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Examples Of Discrimination In A Streetcar Named Desire

Decent Essays
Back in the 1940’s, gender stereotypes existed to a larger extent. Tennessee Williams casts a light on this issue in his play, “A Streetcar Named Desire” in which he shows how Homosexuals; such as Blanche’s husband Allan Grey was cut from the society. During the 1940’s, the concept of homosexuality was completely unusual and many people termed it to be unethical and almost a crime (Straight from the Closet). As a result, Allan Grey has been briefly mentioned but he has a huge role to play in Blanche’s mental breakdown and Williams has constantly made his presence felt through Blanche’s character.

Homosexuality was illegal in the 1940’s and Williams attempts to address this issue through Blanche’s perspective. Blanche represents the old American
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Allan Grey’s death made Blanche into a whole new person and he was the cause of this strange behavior of her’s. The stage direction at the start of the scene 9; the ‘Varsouviana’ tune is playing in Blanche’s mind and she is drinking to escape it and the sense of disaster… (p.113). The author uses the symbol of alcohol to make the reader realize that Blanche drinks so that she escapes from her past; Allan Grey. This can also be seen from the motif of bathing. “A hot bath and a long, cold drink always gives me a brand new outlook on life!” (p.105), this quote is a way of showing that bathing makes her feel clean. The reader assumes that Blanche’s constant act of bathing is symbolizing her effort to clean herself of all the memories of her husband, but she is unable to do so. Lastly, another implication of Allan Grey on Blanche’s life is through her sexual encounters. In scene 5, Blanche encounters a young man and flirts with him, “It would be nice to keep you, but I’ve got to be good and keep my hands off children” (p.84). Through this phrase, the reader knows that after her husband’s truth, her marriage, her desires were all destroyed and as a result she now seeks refuge in sexual encounters with strangers. The quote above clearly indicates to the reader that Blanche has had an encounter with a young boy, earlier. Moreover, the reader could also interpret…show more content…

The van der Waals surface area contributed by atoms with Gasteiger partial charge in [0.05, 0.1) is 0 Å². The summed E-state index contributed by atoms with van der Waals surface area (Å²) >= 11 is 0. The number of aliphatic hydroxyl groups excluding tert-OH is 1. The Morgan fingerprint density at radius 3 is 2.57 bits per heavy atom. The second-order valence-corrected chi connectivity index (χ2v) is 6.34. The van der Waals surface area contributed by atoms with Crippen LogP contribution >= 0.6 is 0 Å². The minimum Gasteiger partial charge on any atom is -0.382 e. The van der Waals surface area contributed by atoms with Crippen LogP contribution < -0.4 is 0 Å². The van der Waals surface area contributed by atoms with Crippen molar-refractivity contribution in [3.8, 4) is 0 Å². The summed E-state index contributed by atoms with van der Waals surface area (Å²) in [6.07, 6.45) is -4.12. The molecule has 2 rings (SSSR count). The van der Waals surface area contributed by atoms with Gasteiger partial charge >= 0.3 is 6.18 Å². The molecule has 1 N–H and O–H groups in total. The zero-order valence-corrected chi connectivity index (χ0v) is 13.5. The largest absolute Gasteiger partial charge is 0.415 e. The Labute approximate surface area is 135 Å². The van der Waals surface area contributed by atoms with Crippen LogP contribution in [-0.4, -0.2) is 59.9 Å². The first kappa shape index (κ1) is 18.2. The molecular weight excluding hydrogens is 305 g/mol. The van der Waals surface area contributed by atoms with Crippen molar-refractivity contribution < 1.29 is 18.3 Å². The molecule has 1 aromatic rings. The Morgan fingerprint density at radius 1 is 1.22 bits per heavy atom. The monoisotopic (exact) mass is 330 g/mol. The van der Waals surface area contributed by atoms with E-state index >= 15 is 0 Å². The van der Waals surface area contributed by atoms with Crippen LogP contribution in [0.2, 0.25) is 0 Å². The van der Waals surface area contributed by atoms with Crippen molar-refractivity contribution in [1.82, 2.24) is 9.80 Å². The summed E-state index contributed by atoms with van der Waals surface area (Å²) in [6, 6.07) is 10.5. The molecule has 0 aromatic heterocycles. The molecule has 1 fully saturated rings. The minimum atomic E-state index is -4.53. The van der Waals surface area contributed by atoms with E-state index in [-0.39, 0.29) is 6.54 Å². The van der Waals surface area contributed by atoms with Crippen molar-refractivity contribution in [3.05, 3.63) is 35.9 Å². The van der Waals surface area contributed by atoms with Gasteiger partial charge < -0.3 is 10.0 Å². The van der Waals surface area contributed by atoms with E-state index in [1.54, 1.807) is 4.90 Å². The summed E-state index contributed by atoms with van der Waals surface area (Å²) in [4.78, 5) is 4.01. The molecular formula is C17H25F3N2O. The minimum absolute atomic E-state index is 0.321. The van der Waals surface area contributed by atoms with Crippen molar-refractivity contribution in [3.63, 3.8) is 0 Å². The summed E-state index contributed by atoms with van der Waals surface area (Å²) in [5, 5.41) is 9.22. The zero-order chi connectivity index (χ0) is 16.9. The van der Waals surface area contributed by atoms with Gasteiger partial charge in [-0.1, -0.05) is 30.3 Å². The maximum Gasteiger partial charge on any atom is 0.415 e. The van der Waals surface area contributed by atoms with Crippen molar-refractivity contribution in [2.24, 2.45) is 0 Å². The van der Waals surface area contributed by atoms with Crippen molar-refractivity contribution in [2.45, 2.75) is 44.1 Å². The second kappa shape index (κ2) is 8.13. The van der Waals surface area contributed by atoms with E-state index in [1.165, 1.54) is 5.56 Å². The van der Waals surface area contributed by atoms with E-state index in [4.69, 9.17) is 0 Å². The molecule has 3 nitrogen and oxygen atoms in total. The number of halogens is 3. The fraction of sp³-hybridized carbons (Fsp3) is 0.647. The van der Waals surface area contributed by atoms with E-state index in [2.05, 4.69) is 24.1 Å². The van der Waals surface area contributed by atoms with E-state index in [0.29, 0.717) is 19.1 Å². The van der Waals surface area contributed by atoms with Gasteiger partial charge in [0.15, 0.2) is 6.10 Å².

Williams makes use of a plastic theatre element; Varsouviana Polka to show how the tragic suicide of Blanche’s husband is still affecting her. In scene 1, when Stanley asks Blanche about her marriage, there is a faint Varsouviana polka heard (p.31). This stage direction allows the reader to know that Blanche is brought to reality where she considers herself guilty for her husband’s death. The intensity of this polka tune is more rapid in scene 9, when Mitch confronts Blanche about her truth (p.113). The purpose of the rapid polka tune is to make it clear in the reader’s mind that Blanche’ s illusion of getting married to Mitch as a way to get rid of her past, is brought back to reality when Mitch refuses her proposal. It also marks the increasing mental collapse as she realizes it’s the end of her illusion and only reality exists. Towards the end, in scene 11, the Varsouviana tune plays continuously when the doctor and the nurse come to take Blanche to the mental asylum (p.139). This final act and the Varsouviana playing in the background helps the reader to clearly recognize the ultimate mental breakdown of Blanche and eventually facing the
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